Vendors such as HP like to sell their fusing assembly kits for older printer models at about the same price as brand new printers with comparable specs. So sometimes it is actually more cost-effective to just replace the printer… Unless of course you happen to work in IT. Then, fuser is usually the safer option. Why? Well, if you put a dozen new printers on your expense report, it is almost certain someone up the chain of command is going to have a conniption. To an average pointy haired manager, a printer is a robust commodity that once purchased is supposed to last at least one hundred million years. The need to periodically replace desktop and laptop machines, and even monitors is readily understood by most. Printers on the other hand… That’s a different matter. Put dozen of fusers on your expense report, and it gets rubber stamped and approved with no questions asked.
Considering that Pam’s printer was cleaned, and re-tonered just two days ago, I figured the culprit had to be a failing fuser. So I placed an order for a full on maintenance kit that includes the fuser, and a brand new set of rollers, springs and other junk. I broke the printer apart, and went through the entire kit, replacing just about every movable part. As I did this, I noticed a lot of weird gunk on some of the rollers and paper leads but I paid it no heed. After all, gunk is not an unusual thing to find inside of a printer. I made sure to wipe, clean and brush every surface and get the machine into a pristine condition. I installed in the new fuser and a new toner. I printed some test pages and the quality was nothing but immaculate – the white areas were as bright and clear as fresh snow, the black was as dark as the heart of our marketing director. The machine worked perfectly. I dropped it off at Pam’s desk and all was well… For about three days.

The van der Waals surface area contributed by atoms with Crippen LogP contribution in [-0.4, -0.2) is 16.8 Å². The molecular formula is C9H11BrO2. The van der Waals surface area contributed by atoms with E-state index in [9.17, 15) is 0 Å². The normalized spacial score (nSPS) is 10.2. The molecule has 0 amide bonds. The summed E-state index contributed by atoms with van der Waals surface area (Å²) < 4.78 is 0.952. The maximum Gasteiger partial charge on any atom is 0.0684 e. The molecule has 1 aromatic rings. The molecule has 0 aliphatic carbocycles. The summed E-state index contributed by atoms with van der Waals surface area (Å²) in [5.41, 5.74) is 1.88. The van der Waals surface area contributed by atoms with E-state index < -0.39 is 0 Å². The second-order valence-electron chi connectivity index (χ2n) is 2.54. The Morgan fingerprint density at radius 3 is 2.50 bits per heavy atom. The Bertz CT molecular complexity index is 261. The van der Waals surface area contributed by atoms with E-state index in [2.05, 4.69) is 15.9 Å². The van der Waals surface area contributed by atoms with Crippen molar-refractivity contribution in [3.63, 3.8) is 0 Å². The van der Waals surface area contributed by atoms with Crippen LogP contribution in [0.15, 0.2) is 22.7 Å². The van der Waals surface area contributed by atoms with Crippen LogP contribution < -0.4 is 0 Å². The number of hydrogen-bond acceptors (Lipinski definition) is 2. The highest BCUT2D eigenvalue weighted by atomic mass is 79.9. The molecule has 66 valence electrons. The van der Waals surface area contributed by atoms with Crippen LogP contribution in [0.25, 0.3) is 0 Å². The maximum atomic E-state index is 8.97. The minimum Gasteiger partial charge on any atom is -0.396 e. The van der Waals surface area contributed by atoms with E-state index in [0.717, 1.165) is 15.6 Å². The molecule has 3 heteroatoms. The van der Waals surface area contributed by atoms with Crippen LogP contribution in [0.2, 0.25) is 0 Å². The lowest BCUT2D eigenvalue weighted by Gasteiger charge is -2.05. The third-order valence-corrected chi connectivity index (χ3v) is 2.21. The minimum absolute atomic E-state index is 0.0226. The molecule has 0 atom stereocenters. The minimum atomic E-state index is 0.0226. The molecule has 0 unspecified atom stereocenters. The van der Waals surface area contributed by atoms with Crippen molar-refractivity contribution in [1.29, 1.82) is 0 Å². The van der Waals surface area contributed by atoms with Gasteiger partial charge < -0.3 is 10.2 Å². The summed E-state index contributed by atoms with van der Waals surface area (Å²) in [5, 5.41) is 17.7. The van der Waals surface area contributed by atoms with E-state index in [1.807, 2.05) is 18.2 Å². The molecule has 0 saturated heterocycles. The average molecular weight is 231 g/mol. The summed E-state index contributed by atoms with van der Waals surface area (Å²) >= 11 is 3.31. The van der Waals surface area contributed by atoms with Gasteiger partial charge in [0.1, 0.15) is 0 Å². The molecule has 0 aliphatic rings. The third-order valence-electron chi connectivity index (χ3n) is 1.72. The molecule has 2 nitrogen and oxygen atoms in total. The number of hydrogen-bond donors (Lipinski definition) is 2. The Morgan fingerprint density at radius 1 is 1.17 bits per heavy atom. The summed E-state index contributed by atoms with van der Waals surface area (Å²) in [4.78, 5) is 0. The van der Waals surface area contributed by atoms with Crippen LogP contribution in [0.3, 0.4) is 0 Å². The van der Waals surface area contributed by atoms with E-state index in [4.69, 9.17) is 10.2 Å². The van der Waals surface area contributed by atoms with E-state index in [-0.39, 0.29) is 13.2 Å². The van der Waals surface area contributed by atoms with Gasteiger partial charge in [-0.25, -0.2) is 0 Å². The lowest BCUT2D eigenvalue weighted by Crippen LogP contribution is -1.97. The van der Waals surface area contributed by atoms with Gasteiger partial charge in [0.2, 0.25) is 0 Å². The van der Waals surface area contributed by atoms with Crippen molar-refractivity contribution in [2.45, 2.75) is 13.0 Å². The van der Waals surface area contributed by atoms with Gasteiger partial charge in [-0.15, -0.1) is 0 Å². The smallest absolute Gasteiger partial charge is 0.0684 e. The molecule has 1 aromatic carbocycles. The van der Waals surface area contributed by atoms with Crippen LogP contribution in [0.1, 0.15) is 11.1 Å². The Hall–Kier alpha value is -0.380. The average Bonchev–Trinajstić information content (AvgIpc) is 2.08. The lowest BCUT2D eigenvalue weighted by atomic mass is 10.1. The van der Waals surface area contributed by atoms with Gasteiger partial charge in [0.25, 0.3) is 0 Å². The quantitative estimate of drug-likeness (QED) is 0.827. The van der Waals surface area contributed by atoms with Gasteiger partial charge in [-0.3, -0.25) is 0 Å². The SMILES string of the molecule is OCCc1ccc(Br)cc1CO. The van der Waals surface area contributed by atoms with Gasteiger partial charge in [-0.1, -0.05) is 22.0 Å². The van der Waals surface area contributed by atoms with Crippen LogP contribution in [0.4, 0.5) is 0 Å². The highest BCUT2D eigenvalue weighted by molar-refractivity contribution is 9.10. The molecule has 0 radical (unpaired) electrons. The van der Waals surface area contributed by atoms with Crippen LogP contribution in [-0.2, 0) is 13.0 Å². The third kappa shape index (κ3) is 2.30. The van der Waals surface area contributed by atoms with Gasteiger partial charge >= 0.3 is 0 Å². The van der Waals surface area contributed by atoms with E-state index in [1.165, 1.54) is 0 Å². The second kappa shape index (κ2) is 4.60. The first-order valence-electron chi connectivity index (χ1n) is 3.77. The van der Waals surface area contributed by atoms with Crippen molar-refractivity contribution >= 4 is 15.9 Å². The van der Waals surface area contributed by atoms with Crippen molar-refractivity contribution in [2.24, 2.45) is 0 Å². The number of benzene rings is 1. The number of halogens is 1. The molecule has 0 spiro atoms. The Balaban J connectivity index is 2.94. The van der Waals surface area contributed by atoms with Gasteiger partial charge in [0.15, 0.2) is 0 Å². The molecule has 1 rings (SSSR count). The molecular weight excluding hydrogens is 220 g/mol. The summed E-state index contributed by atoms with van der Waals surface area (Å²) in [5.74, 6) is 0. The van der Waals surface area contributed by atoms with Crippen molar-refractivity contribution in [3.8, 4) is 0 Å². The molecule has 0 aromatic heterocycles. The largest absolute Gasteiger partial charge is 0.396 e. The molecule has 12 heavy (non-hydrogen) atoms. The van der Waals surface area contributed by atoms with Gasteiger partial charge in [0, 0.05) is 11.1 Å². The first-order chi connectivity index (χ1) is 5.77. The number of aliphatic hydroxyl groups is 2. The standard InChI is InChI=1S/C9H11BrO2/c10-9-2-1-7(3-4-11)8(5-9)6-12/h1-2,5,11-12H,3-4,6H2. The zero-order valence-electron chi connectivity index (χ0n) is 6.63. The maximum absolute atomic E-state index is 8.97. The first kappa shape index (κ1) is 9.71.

The same problem with streaking and weird deposits of toner on the transfer roll returned without a warning. At this point Pam decided that we are straight up trolling her and obstructing her work. So she logged a heartfelt plea with her supervisor, and her case got promptly escalated to the exclusive special status of “just get the damn woman a new fucking printer already”.